That's what's painted on the other side of the wall. What consumers need is UHD and what Sony offered was 4K; probably because it was a short hop from their movie theater offerings. From reading the review, I suspect the performance differences go beyond the fact that the 4K screen isn't UHD "native". I acknowledge that there's no tidy way to get from 4096 to 3840 but that's clearly not the consumer's fault.I have the Sony which is a true 4K panel set, but, honestly, all the programming I put through it except what I shoot with my 4K camera is 3840x2160.
so you can have your TV upconvert it for viewing on a 4K screen.
Or perhaps the JVC just has a stronger lamp.There is some debate about whether a JVC has brighter image because the lamp light output is concentrated 100% on the full image while the Sony loses some light efficiency displaying a UHD image through a larger panel.
My guess is that most will never have a significant opportunity.Whether the JVC degrades the 4096 image or not is unknown, but my guess would be that it is not detectable.
The process is trivial, but that doesn't mean that it doesn't do perceptible damage. When the reduction isn't a nice round number, there's a certain running together of things. Fortunately, it happens at a level that the human eye isn't all that well equipped to discern so the brain will "rebuild" it.Also, modifying the rendered output to a different resolution and even pixel aspect ratio is a very easy process in editing. I do it all the time.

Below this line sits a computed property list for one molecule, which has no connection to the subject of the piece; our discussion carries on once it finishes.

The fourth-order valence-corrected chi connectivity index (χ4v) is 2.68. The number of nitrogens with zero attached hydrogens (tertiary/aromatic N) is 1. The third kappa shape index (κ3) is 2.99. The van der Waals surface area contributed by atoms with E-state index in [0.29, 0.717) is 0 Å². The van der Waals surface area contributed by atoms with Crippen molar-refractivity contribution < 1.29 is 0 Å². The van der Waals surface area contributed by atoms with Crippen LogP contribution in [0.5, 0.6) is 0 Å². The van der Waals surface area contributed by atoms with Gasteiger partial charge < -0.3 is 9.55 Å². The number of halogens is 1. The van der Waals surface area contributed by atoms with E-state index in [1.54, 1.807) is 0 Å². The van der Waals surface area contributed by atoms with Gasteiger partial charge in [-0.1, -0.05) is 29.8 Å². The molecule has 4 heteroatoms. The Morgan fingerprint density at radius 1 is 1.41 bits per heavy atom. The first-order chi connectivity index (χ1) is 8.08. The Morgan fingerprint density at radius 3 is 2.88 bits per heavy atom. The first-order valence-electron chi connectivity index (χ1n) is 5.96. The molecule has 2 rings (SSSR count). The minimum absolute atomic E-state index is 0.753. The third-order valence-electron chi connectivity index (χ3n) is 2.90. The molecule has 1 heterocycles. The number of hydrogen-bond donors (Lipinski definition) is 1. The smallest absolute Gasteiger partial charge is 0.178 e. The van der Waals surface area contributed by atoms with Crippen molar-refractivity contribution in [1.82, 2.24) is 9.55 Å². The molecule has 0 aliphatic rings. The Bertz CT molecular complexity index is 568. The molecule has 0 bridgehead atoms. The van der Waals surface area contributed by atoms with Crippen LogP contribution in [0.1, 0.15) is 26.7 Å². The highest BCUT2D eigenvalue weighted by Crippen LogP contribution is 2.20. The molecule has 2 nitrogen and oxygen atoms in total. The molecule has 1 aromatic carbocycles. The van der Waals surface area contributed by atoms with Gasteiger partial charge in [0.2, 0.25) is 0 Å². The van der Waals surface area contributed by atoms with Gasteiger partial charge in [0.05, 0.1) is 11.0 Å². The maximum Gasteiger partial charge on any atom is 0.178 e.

I have the SONY VPLVW665ES set for our home theater unless something more reasonable comes out before our house is built.I have the Sony which is a true 4K panel set, but, honestly, all the programming I put through it except what I shoot with my 4K camera is 3840x2160. Everything for consumer seems to be released for UHD, not true 4K.
The big choice between DILA and SXRD projectors is the color subtleties. Can't explain it here but you should always view them so you know the look of the image and how these two technologies compare. The other one is DLP.
tigerfan- Agree completely on HDR. It's a mess to deal with. The BT2020 color gamut is also a problem but the player people are getting closer to resolving that. I have mine fairly well calibrated now. But I use a separate setup for Amazon UHD, Amazon HDR, Netflix, Netflix UHD ( don't have ap that supports Netflix HDR yet), UHD Blu Disk, and my DVR. It's nuts having to deal with so many standards. Thank God for programmable macros on the remote.